Alphabet of Torment

By NORMAN LOCK

Fluent in the languages of unnatural death, Luis Boscán set down on thick paper the confessions of the Spanish damned while, outside the cruel chamber furnished ingeniously with instruments of torment, the fountains of Seville produced liquid acanthus leaves to the sound of castanets. Had he been otherwise than agony’s faithful amanuensis in 
the service of the auto de fé, he might have written liras to the woman in the silk bazaar (the whiteness and elegance of whose neck reminded him of a swan’s) with a calligraphy derived from limpid columns of 
water. But the Latin’s stern characters—barbed and black—with which he compiled for the Inquisition its savage history had murdered all desire, as light pulsing in veins of water might grow dark with the soot of the dead.

 

 

Norman Lock has written novels and short fiction as well as stage, radio and screen plays.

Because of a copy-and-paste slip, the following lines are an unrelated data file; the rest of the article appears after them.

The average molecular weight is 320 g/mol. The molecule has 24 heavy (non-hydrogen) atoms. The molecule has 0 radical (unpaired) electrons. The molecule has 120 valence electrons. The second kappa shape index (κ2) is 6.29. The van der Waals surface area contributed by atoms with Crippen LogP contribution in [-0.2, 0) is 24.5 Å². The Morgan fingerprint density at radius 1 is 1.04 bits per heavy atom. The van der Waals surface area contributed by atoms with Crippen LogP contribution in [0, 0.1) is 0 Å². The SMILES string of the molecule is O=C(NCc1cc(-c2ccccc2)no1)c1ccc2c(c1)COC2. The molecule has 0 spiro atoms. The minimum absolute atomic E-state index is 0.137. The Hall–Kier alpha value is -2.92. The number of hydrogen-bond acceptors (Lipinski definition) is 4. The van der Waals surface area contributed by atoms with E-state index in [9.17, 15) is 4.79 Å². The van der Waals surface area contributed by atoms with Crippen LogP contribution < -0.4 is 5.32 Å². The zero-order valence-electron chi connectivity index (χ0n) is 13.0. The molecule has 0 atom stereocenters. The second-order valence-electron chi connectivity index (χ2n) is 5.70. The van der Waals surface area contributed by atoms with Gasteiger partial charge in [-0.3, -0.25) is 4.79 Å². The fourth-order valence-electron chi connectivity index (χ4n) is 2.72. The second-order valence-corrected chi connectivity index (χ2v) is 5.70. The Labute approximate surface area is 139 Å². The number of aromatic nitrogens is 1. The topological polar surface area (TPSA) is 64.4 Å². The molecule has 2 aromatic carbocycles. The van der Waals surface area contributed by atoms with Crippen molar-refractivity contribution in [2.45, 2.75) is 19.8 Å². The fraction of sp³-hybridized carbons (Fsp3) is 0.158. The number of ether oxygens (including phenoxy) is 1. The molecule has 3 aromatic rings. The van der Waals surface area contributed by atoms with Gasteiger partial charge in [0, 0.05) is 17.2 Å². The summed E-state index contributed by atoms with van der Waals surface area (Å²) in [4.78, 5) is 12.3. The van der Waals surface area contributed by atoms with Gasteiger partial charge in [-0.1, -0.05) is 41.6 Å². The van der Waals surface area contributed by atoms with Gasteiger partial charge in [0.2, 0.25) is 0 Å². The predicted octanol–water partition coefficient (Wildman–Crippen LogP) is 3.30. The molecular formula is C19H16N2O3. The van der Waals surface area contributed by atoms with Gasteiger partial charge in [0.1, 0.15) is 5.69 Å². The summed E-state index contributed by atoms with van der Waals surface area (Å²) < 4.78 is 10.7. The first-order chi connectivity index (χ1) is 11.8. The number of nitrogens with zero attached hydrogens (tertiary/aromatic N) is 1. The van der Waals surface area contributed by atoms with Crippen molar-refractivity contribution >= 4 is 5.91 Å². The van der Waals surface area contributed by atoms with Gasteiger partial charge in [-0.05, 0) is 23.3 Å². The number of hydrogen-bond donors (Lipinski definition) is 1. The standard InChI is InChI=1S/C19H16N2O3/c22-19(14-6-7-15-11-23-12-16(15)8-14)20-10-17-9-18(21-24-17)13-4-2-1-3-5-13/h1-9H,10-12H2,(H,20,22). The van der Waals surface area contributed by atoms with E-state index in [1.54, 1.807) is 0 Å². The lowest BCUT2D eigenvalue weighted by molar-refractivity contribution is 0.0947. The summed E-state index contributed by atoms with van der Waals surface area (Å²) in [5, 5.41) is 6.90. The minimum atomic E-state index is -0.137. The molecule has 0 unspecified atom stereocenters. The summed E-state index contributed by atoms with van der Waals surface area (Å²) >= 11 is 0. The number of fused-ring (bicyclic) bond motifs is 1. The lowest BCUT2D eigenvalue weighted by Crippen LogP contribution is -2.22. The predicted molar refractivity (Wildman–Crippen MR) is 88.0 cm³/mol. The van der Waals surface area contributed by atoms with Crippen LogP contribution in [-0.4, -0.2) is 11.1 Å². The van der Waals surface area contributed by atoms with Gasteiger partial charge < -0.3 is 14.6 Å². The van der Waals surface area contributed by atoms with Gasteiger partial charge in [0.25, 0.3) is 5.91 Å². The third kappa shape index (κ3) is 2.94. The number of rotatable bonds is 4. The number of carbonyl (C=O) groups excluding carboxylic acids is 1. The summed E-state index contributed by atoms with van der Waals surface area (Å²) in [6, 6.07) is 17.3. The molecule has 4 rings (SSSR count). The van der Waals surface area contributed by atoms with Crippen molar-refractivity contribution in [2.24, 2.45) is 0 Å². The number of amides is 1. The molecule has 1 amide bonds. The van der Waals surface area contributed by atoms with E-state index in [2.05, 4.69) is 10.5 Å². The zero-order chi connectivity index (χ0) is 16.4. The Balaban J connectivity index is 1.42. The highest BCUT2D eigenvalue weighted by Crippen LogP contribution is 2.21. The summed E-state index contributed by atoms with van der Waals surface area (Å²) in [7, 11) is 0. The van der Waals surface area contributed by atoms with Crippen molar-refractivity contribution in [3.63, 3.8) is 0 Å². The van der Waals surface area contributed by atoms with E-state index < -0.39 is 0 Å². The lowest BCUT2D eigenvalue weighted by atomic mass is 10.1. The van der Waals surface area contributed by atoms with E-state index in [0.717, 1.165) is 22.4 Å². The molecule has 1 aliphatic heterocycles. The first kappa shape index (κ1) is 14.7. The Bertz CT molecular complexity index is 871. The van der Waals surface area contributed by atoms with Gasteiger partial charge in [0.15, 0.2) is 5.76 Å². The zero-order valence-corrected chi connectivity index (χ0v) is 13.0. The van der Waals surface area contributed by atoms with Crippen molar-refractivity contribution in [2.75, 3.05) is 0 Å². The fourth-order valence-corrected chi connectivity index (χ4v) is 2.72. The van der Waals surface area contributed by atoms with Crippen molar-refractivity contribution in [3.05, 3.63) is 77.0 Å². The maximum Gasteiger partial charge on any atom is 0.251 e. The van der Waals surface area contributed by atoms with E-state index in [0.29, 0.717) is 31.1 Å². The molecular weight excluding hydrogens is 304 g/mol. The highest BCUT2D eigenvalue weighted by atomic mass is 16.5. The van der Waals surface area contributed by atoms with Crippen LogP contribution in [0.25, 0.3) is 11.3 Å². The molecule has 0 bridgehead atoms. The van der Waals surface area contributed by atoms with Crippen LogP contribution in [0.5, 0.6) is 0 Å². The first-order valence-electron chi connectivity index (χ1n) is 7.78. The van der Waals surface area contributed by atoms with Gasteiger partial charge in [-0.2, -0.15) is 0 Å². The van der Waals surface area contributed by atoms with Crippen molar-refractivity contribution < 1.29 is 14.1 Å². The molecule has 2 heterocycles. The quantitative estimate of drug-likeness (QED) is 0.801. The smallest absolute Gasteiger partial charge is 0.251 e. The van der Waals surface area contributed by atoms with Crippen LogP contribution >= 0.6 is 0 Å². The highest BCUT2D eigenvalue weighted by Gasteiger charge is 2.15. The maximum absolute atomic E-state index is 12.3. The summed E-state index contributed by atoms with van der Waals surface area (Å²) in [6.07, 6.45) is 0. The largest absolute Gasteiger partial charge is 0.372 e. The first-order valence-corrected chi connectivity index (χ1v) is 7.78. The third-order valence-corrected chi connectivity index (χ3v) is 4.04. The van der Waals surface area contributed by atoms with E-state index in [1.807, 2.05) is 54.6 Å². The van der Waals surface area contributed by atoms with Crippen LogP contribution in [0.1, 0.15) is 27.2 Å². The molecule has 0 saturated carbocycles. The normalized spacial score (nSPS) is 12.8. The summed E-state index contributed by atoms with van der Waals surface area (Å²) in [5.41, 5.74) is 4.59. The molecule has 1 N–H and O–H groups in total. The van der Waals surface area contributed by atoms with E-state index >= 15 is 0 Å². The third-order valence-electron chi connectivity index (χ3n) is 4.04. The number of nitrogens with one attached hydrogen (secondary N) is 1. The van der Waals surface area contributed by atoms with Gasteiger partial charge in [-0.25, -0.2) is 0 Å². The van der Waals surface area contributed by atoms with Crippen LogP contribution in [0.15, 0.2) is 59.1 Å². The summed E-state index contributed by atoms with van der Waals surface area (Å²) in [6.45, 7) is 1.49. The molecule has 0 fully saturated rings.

Click here to purchase Issue 03

Alphabet of Torment

Related Posts

Image of almonds pouring from a glass bowl.

Reina María Rodríguez: Poems in Translation

REINA MARÍA RODRÍGUEZ
Naturally, Flaubert’s parrot / could not be called Chucho, / his author wouldn’t stick him / with a name like that. / From which follows the importance of names. / But in the stories last night / —the reconstruction of a postcard / which we were creating...

Image of hill, river, and houses.

Joss

PATRICIA LIU
Paper is thin. In the beginning, still billows in the wind, still petal-like, still grounded in this world / of living. The incense is the only material that translates the viscera to mist. Early, the fog has not yet / lifted, and we move through the white drip as if through total darkness. Fish lost in the deep under- / water.

poetry feature image

March 2021 Poetry Feature: Sylvie Durbec

SYLVIE DURBEC
I still don’t know how to type a tilde on a computer keyboard / when writing the name of a Spanish or Portuguese writer I love. / Nor do I know what poetry is. / I don’t know whether we need it. Or not. / And what we really need here. / Elsewhere, water, bread, milk.